What Role for India
India has always considered North Korea’s nuclear ambitions as a threat to its own security, holding both China and Pakistan responsible for the nuclear proliferation in North Korea; it has also always asked for an international investigation into the connections between the three nations. While North Korea is aware of India’s concerns and of its links with Pakistan, it is also aware that the present Indian government has been maintaining close ties with South Korea and Japan, both rivals of North Korea.
It is evident from the developments of the last few weeks that the interpretations of and expectations from the called-off summit are different for USA and North Korea. For Trump, denuclearisation is the starting point, whereas Kim seeks peer status with his nuclear capabilities. For the countries of the region, Japan, South Korea and China, defusing the tension and ensuring that the proposed dialogue takes off, is of importance.
Can India, then, though not directly involved, serve as a neutral facilitator to assist in establishing realistic expectations that would be acceptable to both the parties. While India has supported the sanctions against North Korea and has also participated in the Vancouver Dialogue on North Korea on Jan 16, 2018, it has also continued to maintain diplomatic relations. Peace and stability in East Asia is of importance to India, especially given the close ties with Japan that have developed over the last few years. It also understands North Korea’s desire for acceptance as a nuclear-enabled nation, having been through similar situation after Pokhran. India, hence, could play a useful, behind-the scenes role under such circumstances.
The statement by President Trump in March 2018 about a meeting with Kim Jong-un, took the world by surprise. During his election campaign, Trump had shown his readiness to talk with Kim, but after being elected, and the spate of nuclear and missile tests by North Korea, Trump was not so accommodative; rather, Trump had been threatening with a response of ‘fire and fury’. Immediately after the ‘Winter Olympics Diplomacy’, North Korea seemingly changed its stance against its southern neighbour and USA.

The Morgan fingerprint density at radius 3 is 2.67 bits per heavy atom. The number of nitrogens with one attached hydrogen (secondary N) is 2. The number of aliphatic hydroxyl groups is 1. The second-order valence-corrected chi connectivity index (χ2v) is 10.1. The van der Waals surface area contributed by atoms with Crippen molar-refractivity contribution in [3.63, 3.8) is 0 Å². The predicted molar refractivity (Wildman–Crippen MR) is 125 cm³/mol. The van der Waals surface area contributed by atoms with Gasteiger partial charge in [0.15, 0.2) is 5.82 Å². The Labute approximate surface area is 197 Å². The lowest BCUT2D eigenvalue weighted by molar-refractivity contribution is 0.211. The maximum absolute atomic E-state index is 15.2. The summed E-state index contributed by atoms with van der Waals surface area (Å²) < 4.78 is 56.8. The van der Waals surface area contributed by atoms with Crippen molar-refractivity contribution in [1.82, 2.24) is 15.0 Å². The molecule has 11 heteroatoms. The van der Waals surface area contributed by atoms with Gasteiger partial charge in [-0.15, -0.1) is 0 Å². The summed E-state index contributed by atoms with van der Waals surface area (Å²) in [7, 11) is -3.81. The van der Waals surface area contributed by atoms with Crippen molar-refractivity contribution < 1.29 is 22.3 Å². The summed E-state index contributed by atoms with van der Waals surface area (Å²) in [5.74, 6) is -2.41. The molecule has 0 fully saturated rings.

Why this sudden change of heart? Why has Kim suddenly gone back on his insistence on testing missiles and nuclear weapons?
The North Korean nuclear capability is the crux of Kim’s domestic propaganda, and the army’s prestige. While his strategy, as has been seen since 2011 when he assumed power, appears to be to ‘fill hearts with fear and bellies with food’, may have succeeded in generating fear amongst his people, the military generals and his close relations, but food is scarce and the latest sanctions, supported even by China, have begun to bite.
Kim seems, therefore, to have swopped priorities, from acquiring nuclear arms to developing the economy, and for that he needs the summits. It is unclear how will it all end, for it could be a scheme to gain time and have some of the severe sanctions waived off. These summits – official and impromptu – have, however, shown him in the world community, as one who is willing to change; this strategy could help North Korea gain recognition and some sympathy in the international community, assist Kim to get some economic aid and stall Trump’s ‘fire and fury’ threat.
Another strategic move, which may sound fanciful and hence, unlikely, yet a remote option, could be Kim wanting to switch camps from China to USA! His two recent visits to China apart, such a move on the part of Kim, may just get Trump, in a give-and-take gesture, to recognize North Korea’s nuclear and missile programmes, thus granting it legality! Analysts, the world over, shrug off such a move, but in international politics, anything can happen, especially if it involves two unpredictable leaders!
Telephone lines are buzzing between America and North Korea; senior diplomats of the two nations are earning air-miles, all as a part of the preparations for the now-on-now-off summit between Trump and Kim. North Korea is acceptable to the summit as planned, provided USA is ‘sincere’ about improving relations with it; but in USA, it has always been Kim’s sincerity that has been in doubt! Nevertheless, as Gary Samore, a former adviser to Barack Obama, thinks that even if the talks go nowhere, it is better to talk than to prepare for war.
June 12, 2018, is less than a fortnight away. The world awaits the summit.